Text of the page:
Skip to Main Content

Chapter 4 explores the identities of the penal colony’s inhabitants. It first conducts a statistical and a qualitative reading of convict matriculation records that offer a wealth of biographical detail. These records reveal their makers’ worldviews, and the ideological assumptions and political concerns that they brought to bear in enumerating, classifying, and ordering a convict population. A handful of army officers and civilian civil servants ran the colony. Around 100–200 army enlisted men provided the colony’s security forces. A small group of free vendors had permission to reside and conduct commerce on the island. There was also a number of so-called unattached residents. After the prohibition against women was relaxed, members of all these social categories brought their families and dependents with them, and there was no small number of children in the population.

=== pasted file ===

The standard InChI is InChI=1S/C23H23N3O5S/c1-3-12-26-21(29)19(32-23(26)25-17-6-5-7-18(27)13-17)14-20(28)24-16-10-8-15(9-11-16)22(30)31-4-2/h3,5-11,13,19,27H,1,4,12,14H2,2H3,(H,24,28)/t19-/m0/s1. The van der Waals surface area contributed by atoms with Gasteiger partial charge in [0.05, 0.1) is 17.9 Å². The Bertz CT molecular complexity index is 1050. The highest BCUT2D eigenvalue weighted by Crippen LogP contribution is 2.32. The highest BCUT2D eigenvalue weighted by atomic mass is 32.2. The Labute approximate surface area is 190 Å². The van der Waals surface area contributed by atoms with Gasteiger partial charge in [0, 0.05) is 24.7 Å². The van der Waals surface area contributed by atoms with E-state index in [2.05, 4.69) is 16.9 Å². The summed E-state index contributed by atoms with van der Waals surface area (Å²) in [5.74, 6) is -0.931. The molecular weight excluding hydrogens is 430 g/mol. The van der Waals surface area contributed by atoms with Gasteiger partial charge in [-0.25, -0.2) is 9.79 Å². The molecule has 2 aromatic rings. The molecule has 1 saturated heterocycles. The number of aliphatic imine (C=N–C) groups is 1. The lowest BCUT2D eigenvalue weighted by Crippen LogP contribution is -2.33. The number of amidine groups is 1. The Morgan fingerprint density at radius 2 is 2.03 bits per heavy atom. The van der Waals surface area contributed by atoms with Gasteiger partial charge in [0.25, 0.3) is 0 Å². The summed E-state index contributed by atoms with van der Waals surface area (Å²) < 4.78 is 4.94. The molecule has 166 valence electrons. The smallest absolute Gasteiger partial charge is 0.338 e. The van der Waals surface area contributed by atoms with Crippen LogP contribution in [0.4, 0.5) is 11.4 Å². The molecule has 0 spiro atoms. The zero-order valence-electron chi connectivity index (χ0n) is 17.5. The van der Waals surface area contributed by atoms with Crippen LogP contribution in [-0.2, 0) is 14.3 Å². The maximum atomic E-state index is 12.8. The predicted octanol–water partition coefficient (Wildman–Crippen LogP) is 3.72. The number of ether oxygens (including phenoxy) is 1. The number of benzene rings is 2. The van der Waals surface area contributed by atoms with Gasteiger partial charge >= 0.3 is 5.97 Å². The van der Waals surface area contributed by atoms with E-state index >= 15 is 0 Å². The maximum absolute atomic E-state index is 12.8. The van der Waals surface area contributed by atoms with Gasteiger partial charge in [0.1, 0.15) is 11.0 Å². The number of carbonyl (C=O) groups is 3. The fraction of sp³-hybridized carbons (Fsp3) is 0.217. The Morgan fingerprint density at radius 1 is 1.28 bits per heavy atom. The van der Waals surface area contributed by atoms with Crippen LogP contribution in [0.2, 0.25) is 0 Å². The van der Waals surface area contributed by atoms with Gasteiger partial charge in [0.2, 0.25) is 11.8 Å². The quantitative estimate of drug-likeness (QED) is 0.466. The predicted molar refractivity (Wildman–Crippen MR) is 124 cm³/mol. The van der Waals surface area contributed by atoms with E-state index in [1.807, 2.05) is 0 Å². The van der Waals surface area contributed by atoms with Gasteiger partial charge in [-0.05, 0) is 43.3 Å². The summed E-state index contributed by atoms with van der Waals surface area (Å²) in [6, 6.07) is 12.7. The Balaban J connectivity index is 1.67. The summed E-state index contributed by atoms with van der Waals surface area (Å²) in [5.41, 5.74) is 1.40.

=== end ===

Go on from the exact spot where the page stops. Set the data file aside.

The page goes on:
Don't already have an account? Register
Close Modal
This Feature Is Available To Subscribers Only

Sign In or Create an Account

Close Modal
Close Modal